Lightening the Teaching Load at Williams College

January 24, 2002

At a time when some colleges are freezing faculty hiring and asking professors to teach more, professors at Williams College will soon be able to teach a little less.

Starting next fall, faculty members at Williams will be able to reduce their teaching load by a course. Up until now, they have had to teach five courses every academic year. The schedule varied so that in one academic year, professors would teach two courses in the fall semester, one course in the January term known as "winter study," and two courses in the spring. Then the following year, the schedule would change to two courses in the fall semester, none in January, and three in the spring.

Under the new policy, professors will continue to teach five courses in the first year, but in the next one they'll have to teach only four and will still be able to take the January term off.

"For a long time, faculty at Williams have felt that they had too high a teaching load," says Thomas A. Kohut, dean of the faculty and a professor of history. "Faculty felt the semester they'd have to teach three courses every other year was extremely onerous" and "reduced the effectiveness of their teaching."

The new policy is intended to give professors more time, not for their research, but to improve their teaching. It follows on the heels of new curricular innovations enacted this year. Among other changes, in order to graduate, students must now take two writing-intensive courses, with enrollment capped at 20 students in each. The college has been replacing some classes with those that have the new writing-intensive designation.

To accommodate the reduced teaching load, most of the college's departments will reduce their course offerings by 10 percent, Mr. Kohut says, but that may not be possible for small departments. "If you're a small department with few students, but every major has to take a course in a certain sequence, it'll be hard to take a courseload reduction," Mr. Kohut says. In those cases, the college might offer more technical support to the department or allow it to hire a new faculty member.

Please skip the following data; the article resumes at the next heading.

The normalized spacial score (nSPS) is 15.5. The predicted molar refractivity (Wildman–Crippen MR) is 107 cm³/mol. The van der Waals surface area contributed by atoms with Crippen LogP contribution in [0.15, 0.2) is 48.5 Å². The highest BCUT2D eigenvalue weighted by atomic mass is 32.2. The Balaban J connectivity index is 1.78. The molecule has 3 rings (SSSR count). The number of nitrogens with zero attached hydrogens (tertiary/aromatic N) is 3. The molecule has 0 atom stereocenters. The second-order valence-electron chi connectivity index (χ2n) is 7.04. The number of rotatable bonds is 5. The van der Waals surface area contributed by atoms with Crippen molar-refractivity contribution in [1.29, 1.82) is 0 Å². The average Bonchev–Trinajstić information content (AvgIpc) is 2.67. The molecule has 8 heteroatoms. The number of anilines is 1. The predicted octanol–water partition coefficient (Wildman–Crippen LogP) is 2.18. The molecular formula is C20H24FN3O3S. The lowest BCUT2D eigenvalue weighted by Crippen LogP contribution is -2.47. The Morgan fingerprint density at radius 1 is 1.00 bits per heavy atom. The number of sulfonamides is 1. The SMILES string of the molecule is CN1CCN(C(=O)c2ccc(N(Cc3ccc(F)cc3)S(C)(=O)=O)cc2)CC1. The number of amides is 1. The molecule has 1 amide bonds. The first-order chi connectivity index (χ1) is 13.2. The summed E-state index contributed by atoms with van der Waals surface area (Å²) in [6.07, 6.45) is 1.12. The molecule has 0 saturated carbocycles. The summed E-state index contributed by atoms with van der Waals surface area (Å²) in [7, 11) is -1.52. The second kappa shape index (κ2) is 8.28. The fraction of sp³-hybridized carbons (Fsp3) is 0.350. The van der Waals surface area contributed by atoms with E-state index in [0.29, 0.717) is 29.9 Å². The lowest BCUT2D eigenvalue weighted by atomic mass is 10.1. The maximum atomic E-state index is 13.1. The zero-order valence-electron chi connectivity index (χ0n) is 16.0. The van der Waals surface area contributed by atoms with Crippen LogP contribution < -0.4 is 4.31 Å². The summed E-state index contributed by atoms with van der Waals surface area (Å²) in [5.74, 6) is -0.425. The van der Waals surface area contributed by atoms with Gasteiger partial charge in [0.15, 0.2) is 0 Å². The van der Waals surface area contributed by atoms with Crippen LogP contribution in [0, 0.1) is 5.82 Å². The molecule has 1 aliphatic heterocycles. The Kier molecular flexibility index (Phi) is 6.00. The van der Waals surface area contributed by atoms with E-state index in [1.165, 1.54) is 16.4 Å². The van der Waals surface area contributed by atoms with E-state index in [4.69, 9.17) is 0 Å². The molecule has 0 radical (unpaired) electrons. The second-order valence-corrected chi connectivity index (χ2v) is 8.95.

The department of mathematics and statistics will offer fewer junior-level math courses, says Thomas A. Garrity, the chairman. It's also considering dropping one of its two sections of beginning calculus since fewer students have signed up for the course in recent years, largely because many have already taken it in high school.

He thinks the course reduction will come at a good time. Faculty members were starting to get "frazzled," Mr. Garrity says, so "going to a two-course semester, which is more in line with other schools, will help us."

It will especially help in recruiting new faculty members, he adds: "Four courses a year versus five courses clearly shows that the college is serious about research and at the same time cares about teaching."

So much so, says Mr. Kohut, that the college plans to add 20 new faculty members over the next several years. Class size, Mr. Kohut says, will not increase drastically, and although a certain number of courses will disappear, new courses will be added as the size of the faculty expands.

The geosciences department will take advantage of the courseload reduction by having faculty members teach fewer courses in the January session and hiring adjuncts to teach them instead, says David P. Dethier, the department's chairman.

Meanwhile, the new policy has prompted the classics department to change its course offerings, and eliminate an intermediate-level course that wasn't working well in the Greek curriculum, says Meredith C. Hoppin, the department's chairwoman. The department will give students extra attention by teaching an advanced Greek course as a tutorial. While the department's teaching load will be lighter, the workload for whoever teaches the tutorial will not be, since teaching one demands much more interaction between professor and students than a regular class, Ms. Hoppin says.

Ultimately, the new workload policy will encourage departments and programs to cooperate more with each other, Ms. Hoppin says. Some departments will need new faculty members in order to lighten the teaching load and still offer enough courses. The administration, she says, will be more likely to approve requests for new faculty positions if they serve more than one department -- for example, a classics professor who can also teach a Judaism course in the religion department.

Ultimately, Ms. Hoppin says, the plan may "put a check on departments' being little fiefdoms unto themselves because you'll be rewarded if you're working closely with others."